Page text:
ABSTRACT

Why wasn't Islam the rallying point and battle cry of the anti-colonial movement in the Sudan? Why did the mainstream political parties and the first military regime maintain the 'secular' political structures of the colonial state? Why did the influential parties opt for an 'Islamic constitution' in the 1960s? Why did Nimeiry's regime change is course? This work attempts to answer these and related questions.
Three key issues are addressed within the framework of the relationship between Islam, society and politics : the manifestation of Islam in the particular context of Sudanese society; the politicisation / repoliticisation of Islam and the Islamicisation of politics; and the mechanisms that influence the rise of a specific Islamicist force or enhance calls for Islamicisation.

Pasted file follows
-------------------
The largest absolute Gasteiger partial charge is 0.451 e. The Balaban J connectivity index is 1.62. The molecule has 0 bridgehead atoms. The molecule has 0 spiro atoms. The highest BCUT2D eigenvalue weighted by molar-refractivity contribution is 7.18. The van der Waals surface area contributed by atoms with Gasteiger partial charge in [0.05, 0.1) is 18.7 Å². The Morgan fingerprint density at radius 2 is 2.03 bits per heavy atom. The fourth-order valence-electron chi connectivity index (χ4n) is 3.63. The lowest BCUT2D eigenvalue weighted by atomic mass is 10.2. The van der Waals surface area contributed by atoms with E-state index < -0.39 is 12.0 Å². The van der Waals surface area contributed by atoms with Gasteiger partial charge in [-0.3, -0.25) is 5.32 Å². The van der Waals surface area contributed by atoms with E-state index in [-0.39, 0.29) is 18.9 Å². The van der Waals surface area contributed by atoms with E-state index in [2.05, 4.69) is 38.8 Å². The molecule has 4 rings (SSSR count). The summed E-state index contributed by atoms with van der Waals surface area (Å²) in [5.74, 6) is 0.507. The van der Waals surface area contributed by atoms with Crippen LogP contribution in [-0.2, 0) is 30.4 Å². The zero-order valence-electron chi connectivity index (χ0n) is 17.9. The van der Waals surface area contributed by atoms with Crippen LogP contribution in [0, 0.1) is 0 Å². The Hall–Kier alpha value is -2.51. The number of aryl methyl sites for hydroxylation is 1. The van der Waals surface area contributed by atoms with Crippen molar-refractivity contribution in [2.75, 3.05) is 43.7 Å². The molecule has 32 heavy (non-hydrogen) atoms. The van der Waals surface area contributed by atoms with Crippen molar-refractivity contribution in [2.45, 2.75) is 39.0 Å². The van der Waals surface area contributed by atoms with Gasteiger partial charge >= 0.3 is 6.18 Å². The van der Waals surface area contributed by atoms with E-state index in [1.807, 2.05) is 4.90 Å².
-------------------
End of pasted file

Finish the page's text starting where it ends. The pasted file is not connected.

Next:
chapter |9 pages

Introduction

chapter Chapter 1|38 pages

Background: The Impact of the Condominium

chapter Chapter 2|21 pages

The Secular Face of Sectarianism

chapter Chapter 3|26 pages

Generals, Militants and Politicians

chapter Chapter 4|18 pages

The Making of an Islamic Constitution

chapter Chapter 5|28 pages

From a Populist Leader to an ’Imam

chapter Chapter 6|47 pages

The Post-Nimeiri Sudan

chapter Chapter 7|39 pages

Pax Islamica